Pediatric Migraines: What Are the Signs and Symptoms?

People of all ages experience migraine, and the symptoms in children are like those in adults. As many as 5 percent of children in grade school have migraine headaches. During the high school years, about 20 percent of adolescents get migraine headaches. People with migraine often find that certain foods, situations, or environmental factors triggers migraine episodes. Identifying these triggers can often help prevent the episodes.

Symptoms of migraine in children:

  • a headache that lasts 2–72 hours
  • a headache on one side of the head
  • moderate to severe pain
  • pain that gets worse with physical activity
  • sensitivity to light or sound
  • nausea or vomiting
  • aura, sensory disturbances such as flashing lights in the field of vision that may be the first symptom

Common triggers to consider include:

  • Changes in sleep patterns: A child may have an episode if they sleep too much or too little. It may help to establish and maintain a regular sleep schedule.
  • Dehydration: Ensuring that a child drinks enough water, particularly after physical activity, may help reduce migraine symptoms.
  • Foods and drinks: Specific foods may trigger symptoms and so may eating too little. Take note of what a child has eaten on days when they have symptoms and check for a pattern.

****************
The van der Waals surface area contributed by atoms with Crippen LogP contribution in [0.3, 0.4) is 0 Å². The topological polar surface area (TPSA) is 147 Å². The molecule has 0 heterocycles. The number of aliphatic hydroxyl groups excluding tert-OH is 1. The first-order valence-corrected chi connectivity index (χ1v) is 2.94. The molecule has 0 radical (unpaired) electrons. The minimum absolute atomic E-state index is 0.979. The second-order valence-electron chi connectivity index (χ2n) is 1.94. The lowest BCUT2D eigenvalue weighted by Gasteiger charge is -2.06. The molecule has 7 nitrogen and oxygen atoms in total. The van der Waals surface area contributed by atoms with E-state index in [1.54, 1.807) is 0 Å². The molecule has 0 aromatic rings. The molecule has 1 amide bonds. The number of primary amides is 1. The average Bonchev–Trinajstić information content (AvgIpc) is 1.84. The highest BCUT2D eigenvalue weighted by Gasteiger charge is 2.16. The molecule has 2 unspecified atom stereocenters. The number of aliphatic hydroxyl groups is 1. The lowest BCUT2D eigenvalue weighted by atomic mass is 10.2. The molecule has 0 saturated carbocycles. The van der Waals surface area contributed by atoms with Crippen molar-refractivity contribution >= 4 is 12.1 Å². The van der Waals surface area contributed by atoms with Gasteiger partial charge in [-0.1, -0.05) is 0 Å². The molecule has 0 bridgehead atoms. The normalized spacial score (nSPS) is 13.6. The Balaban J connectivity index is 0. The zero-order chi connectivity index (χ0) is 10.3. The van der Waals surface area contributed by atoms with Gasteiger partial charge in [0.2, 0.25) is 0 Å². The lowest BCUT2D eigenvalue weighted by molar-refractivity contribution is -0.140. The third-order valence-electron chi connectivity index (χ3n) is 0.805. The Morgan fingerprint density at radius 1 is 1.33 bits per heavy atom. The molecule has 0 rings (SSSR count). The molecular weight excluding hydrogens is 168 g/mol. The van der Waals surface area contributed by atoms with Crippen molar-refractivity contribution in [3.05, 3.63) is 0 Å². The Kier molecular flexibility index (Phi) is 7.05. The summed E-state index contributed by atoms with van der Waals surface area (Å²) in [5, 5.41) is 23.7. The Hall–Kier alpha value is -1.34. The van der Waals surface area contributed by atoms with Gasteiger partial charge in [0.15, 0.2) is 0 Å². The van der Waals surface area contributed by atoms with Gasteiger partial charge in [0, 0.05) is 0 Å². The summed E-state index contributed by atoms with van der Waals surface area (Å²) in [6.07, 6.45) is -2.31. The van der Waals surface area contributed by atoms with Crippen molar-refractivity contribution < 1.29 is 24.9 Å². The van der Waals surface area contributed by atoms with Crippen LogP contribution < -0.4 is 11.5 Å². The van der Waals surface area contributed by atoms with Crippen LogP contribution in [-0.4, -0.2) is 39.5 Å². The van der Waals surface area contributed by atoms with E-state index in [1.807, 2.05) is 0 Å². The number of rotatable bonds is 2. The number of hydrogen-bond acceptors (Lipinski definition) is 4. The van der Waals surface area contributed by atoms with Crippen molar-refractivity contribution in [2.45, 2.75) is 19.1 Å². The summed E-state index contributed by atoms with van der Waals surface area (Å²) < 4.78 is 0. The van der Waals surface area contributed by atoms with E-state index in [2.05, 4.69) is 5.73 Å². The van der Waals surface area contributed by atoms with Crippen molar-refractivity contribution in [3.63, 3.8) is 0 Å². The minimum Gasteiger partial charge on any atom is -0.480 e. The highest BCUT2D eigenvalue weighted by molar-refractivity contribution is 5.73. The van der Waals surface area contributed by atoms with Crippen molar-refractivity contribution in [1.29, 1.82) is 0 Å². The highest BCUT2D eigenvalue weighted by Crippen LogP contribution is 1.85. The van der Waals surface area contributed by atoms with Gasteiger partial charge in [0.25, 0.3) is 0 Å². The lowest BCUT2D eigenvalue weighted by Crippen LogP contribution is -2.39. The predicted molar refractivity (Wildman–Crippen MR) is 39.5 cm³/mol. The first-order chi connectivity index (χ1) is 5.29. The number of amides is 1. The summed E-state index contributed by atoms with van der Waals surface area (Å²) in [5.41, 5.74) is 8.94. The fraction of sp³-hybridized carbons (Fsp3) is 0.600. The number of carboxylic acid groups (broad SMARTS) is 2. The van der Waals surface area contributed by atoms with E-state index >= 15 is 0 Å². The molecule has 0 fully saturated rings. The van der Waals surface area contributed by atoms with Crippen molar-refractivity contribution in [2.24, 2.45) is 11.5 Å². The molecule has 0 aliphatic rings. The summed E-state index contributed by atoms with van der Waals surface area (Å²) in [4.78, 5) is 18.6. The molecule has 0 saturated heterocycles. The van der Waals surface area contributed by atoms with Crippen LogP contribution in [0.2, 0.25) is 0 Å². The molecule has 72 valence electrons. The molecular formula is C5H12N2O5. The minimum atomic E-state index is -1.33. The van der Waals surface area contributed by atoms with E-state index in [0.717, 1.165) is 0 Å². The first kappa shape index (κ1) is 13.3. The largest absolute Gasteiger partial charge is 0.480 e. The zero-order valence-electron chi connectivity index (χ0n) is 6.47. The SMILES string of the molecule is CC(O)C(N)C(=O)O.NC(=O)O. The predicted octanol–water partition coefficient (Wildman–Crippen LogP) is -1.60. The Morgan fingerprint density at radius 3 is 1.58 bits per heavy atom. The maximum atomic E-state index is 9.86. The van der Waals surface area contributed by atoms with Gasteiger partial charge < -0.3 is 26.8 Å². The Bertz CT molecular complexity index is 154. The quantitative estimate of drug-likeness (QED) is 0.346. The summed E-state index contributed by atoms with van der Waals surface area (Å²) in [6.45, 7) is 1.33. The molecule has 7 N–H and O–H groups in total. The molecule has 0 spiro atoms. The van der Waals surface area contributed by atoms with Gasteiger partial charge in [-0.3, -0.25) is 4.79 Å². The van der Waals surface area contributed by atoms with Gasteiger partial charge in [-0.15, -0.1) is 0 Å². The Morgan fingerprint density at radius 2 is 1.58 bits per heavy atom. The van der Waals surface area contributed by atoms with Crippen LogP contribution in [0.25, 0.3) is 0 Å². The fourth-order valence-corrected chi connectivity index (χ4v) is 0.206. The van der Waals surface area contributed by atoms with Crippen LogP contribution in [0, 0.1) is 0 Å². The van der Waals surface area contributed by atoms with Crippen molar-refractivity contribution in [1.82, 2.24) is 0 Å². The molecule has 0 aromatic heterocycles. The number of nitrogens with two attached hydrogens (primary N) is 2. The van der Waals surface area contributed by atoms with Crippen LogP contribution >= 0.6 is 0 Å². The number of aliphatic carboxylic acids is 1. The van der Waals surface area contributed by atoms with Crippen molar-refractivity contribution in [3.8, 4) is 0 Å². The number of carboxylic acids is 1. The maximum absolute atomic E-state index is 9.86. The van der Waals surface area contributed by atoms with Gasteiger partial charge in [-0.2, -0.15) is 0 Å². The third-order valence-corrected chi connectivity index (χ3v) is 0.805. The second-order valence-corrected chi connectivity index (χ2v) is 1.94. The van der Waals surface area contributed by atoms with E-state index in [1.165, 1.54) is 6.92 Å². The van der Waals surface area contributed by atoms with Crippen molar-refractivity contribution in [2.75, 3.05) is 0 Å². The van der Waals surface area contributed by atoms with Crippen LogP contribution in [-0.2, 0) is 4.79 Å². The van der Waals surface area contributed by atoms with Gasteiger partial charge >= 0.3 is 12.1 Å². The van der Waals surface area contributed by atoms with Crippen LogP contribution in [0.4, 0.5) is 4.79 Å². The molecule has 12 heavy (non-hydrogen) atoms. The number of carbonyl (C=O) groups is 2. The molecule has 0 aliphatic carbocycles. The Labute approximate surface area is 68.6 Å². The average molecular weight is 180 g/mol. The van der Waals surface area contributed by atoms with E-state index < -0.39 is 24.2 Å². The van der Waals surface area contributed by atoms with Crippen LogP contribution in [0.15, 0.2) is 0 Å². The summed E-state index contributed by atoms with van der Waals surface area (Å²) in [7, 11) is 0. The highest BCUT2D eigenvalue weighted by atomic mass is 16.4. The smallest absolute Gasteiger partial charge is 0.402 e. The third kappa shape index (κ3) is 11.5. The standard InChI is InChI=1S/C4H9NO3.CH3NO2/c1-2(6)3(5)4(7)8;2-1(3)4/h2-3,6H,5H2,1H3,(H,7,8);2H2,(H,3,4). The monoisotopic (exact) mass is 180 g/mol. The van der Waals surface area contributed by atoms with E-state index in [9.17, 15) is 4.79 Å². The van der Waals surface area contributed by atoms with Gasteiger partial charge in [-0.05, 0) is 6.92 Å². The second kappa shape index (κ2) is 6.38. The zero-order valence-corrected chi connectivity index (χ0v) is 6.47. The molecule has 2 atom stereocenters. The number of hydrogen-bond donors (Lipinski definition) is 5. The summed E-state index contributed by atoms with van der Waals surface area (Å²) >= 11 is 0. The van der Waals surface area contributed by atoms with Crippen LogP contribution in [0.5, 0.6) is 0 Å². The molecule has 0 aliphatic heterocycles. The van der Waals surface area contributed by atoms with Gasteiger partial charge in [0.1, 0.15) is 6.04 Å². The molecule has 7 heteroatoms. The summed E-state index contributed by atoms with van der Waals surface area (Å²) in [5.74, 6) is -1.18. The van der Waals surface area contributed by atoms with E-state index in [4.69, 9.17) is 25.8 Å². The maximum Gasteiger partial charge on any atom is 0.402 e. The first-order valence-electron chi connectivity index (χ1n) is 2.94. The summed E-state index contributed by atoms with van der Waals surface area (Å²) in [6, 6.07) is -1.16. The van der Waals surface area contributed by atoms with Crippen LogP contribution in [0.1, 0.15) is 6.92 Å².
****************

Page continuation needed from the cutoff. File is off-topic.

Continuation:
• Stress: Stress and overstimulation can contribute to migraine. If a child frequently feels stressed and anxious, they may benefit from having a quiet space where they can calm down. Mindfulness activities for children may also help.
  • Environmental triggers: These might include weather changes, secondhand smoke, and bright lights, including those on computer or phone screens, for example.

Not all migraine triggers are avoidable but avoiding them whenever possible may reduce the frequency of episodes.

When migraine symptoms occur, try:

  • moving the child to a quiet, darkened room
  • applying cool or warm compresses to their head
  • offering them an eye mask to block out any light if they have sensitivity to light
  • massaging any tense or sore muscles
  • encouraging the child to sleep if this helps with their symptoms

When to seek help:

Contact a doctor about a child’s migraine symptoms. They may prescribe medication to reduce the severity and frequency of episodes. It is also important that they rule out other possible causes of the symptoms. Some migraine symptoms resemble those of more serious health issues. Seek emergency medical care if a child experiences:

  • a sudden, severe headache with no other migraine symptoms
  • a headache with the worst pain that they ever experienced
  • a headache after a head injury
  • a headache and any of the following:
    • a stiff neck
    • confusion
    • a seizure
    • loss of consciousness

Speak with a doctor right away if a child has migraine symptoms alongside:

  • changes in vision, balance, or coordination
  • excessive vomiting
  • persistent pain
  • a recent change in personality or behavior

Any of the above may indicate a different underlying condition.

Enroll Now!

Preferred Research Partners in Little Rock, Arkansas is enrolling participants for a pediatric migraine clinical trial. Learn more to see if your child qualifies.